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Trump set to gut mileage standards, an attack on electric cars

The Trump administration plans to release a final rule Tuesday on vehicle mileage standards through 2026. Trump is expected to reverse Obama-era efficiency standards, gutting one of the country’s most significant measures to combat climate change and the public-health impacts from tailpipe emissions. The implications for the electric-vehicle market could be experienced for several years.

With the world focused on the outbreak of coronavirus, Trump’s cabinet is expected to reduce the efficiency increases from about 5% through 2026 to about 1.5%. The step will fulfill long-stated Trump goals to undercut Obama-era standards that practically ensured a massive shift to EVs in the US.

In September, the National Highway Traffic and Safety Administration (NHTSA) and Environmental Protection Agency (EPA) struck its first blow to fuel efficiency by prohibiting states, notably California, from issuing their own fuel standards. That step was supported by General Motors, Toyota, and Fiat-Chrysler.

In an Orwellian statement, GM told Electrek that its opposition to California emissions rules would speed up the shift to EVs.

Trump and automakers make the bogus claim that lower fuel-efficiency standards will reduce consumer costs and make on-road vehicles safer. Car prices have steadily climbed since 2012, but because buyers opted for bigger, more powerful, and luxurious cars and trucks. Electric cars provide a lower cost of ownership compared to ICE vehicles.

The second blow of the one-two punch is expected to land tomorrow when Trump loosens the established annual benchmark targets for fuel efficiency for model years 2021 to 2026. The Obama-era standards would have required automakers to increase fleet-wide fuel economy by about 5% annually until reaching a goal of 54.5 miles per gallon by 2025. (Real-world efficiency mileage would be closer to 40 miles per gallon, less than half of what EVs commonly offer.)

Under the Obama administration’s rules, automakers face steep fines for falling short of the standard for each model year.

President Trump with Andrew Wheeler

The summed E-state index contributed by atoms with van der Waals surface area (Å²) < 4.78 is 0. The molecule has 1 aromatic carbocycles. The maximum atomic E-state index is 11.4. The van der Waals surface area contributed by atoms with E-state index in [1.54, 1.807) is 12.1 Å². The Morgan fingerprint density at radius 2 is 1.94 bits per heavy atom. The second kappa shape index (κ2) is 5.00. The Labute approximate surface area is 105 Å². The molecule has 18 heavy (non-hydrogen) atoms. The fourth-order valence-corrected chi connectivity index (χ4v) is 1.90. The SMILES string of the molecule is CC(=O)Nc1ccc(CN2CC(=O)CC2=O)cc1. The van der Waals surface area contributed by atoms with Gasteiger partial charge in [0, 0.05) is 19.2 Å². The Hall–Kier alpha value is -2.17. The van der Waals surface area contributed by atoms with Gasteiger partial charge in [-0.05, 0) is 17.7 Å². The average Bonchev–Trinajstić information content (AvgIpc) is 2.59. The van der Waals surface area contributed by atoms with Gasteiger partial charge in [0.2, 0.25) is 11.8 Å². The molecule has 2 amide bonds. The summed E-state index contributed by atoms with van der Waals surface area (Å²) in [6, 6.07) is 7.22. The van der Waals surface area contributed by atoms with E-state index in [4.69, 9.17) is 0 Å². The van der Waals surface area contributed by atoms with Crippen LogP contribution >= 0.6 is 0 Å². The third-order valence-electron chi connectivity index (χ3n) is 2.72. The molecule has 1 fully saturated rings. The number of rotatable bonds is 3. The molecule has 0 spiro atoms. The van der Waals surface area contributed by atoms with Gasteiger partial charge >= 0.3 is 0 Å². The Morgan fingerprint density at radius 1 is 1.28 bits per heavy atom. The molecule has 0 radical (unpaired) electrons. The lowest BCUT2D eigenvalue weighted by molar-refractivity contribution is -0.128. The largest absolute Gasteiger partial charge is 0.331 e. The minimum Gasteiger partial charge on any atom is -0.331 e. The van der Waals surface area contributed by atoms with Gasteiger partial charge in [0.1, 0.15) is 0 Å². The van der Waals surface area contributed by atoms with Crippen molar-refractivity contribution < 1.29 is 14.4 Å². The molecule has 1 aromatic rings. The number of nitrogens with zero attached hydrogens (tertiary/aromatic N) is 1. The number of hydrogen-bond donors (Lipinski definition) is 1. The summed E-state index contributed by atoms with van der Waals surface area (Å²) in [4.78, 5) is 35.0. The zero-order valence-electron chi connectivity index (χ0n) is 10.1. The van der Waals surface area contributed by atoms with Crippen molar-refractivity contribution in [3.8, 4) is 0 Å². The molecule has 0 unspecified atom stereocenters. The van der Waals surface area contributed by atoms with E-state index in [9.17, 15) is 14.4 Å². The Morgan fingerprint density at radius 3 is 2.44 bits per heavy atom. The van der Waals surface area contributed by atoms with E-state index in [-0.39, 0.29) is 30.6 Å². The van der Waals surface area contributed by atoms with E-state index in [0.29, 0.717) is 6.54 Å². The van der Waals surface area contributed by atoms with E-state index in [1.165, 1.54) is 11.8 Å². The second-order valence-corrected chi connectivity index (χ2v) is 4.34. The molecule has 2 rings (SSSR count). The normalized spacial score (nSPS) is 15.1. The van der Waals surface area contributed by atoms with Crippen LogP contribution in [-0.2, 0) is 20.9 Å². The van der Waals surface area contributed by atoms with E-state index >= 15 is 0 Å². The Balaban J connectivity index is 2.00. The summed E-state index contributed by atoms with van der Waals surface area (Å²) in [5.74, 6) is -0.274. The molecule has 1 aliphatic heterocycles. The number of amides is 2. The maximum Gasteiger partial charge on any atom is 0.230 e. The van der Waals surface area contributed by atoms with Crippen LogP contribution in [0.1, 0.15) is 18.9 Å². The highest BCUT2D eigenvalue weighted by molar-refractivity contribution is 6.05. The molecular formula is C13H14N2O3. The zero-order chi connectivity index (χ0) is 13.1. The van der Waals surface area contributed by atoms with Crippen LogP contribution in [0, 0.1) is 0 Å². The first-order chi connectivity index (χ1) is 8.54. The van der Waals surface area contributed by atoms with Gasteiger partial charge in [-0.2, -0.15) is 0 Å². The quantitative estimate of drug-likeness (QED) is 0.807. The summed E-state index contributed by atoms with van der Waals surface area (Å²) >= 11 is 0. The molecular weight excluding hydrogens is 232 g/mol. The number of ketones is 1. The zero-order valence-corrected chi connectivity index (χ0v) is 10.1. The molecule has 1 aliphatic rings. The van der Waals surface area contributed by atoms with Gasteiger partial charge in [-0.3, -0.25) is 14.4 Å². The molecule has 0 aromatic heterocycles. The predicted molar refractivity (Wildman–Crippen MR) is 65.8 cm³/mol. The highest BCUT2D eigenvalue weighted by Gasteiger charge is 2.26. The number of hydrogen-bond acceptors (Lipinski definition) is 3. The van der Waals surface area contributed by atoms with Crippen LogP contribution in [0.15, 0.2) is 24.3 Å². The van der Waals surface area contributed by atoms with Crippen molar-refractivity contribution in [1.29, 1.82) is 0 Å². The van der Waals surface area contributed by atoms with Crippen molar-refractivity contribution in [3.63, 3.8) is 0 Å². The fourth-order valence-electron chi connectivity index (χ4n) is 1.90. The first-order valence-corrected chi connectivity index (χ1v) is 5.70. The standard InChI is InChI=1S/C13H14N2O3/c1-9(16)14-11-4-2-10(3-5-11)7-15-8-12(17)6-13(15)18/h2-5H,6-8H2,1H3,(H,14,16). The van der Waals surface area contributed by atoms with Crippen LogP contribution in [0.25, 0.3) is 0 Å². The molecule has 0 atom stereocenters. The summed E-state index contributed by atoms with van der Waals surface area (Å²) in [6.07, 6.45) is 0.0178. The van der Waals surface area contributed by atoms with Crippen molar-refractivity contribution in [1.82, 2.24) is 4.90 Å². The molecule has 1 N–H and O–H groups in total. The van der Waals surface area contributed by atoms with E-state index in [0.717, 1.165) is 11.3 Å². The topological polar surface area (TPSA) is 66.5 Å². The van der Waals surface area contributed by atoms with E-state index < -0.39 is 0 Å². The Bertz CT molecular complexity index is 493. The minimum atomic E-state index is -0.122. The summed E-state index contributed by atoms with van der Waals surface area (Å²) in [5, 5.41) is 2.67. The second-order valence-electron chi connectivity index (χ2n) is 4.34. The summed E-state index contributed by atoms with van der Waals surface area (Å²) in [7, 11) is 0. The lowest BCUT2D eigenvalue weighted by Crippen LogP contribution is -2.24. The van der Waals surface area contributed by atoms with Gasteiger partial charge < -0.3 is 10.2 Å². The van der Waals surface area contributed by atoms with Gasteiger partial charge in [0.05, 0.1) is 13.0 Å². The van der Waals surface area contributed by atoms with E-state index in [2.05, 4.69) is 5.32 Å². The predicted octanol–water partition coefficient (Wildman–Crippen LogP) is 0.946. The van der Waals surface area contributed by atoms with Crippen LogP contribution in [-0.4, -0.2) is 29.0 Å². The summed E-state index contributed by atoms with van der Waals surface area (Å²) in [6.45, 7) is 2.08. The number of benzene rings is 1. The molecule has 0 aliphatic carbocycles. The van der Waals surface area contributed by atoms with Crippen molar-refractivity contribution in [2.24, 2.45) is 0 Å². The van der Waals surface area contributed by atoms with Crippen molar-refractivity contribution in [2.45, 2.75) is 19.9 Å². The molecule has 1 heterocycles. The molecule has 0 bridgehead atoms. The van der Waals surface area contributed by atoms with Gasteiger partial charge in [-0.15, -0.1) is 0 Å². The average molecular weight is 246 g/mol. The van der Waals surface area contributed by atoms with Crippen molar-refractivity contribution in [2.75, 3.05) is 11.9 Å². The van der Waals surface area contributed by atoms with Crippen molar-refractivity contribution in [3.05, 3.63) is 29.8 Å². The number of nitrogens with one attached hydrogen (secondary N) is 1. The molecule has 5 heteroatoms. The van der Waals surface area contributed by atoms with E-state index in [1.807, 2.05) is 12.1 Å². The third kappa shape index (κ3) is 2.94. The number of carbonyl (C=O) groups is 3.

Trump with Andrew Wheeler, his EPA chief who opposes limits on greenhouse gases

Environmentalists and EV advocates were swift to condemn the Trump Administration for the anticipated move.

Dan Becker, director of the Safe Climate Campaign, said:

Of all the bad things President Trump has done to the environment, this is the worst. He is rolling back the biggest single step any nation has taken to fight global warming, cut oil use, and save money at the pump. He is rejecting cleaner, efficient cars in favor of pollution-spewing, gas-guzzling, Trump-mobiles for urban cowboys hauling lattes home from Starbucks.

David Friedman, vice president of advocacy at Consumer Reports, commented:

At a time when many Americans are going without a paycheck, it’s unconscionable to approve a plan that will have consumers paying more for gas for years to come. The rollback of these consumer protections was a bad idea when it was proposed two years ago. Finalizing it now, as we are on the brink of a recession, ignores the long-term financial hardships this moment will have on millions of Americans.

Electrek’s Take

Well, this was not unanticipated. But seeing it come to pass is no less shocking.

The Obama-era rules on fuel efficiency, along with California’s ZEV mandates, are the pillars of environmental legislation regarding vehicle efficiency and emissions.

President Trump’s attacks on these laws — fundamental guidelines for mitigating climate change and protecting air quality — are egregious. Once undone, the laws will not easily be restored.

Nonetheless, Trump’s latest affronts to clean-air rules and electric vehicles serve as a call to action for a change of leadership in November.

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Avatar for Bradley Berman Bradley Berman

Bradley writes about electric cars, autonomous vehicles, smart homes, and other tech that’s transforming society. He contributes to The New York Times, SAE International, Via magazine, Popular Mechanics, MIT Technology Review, and others.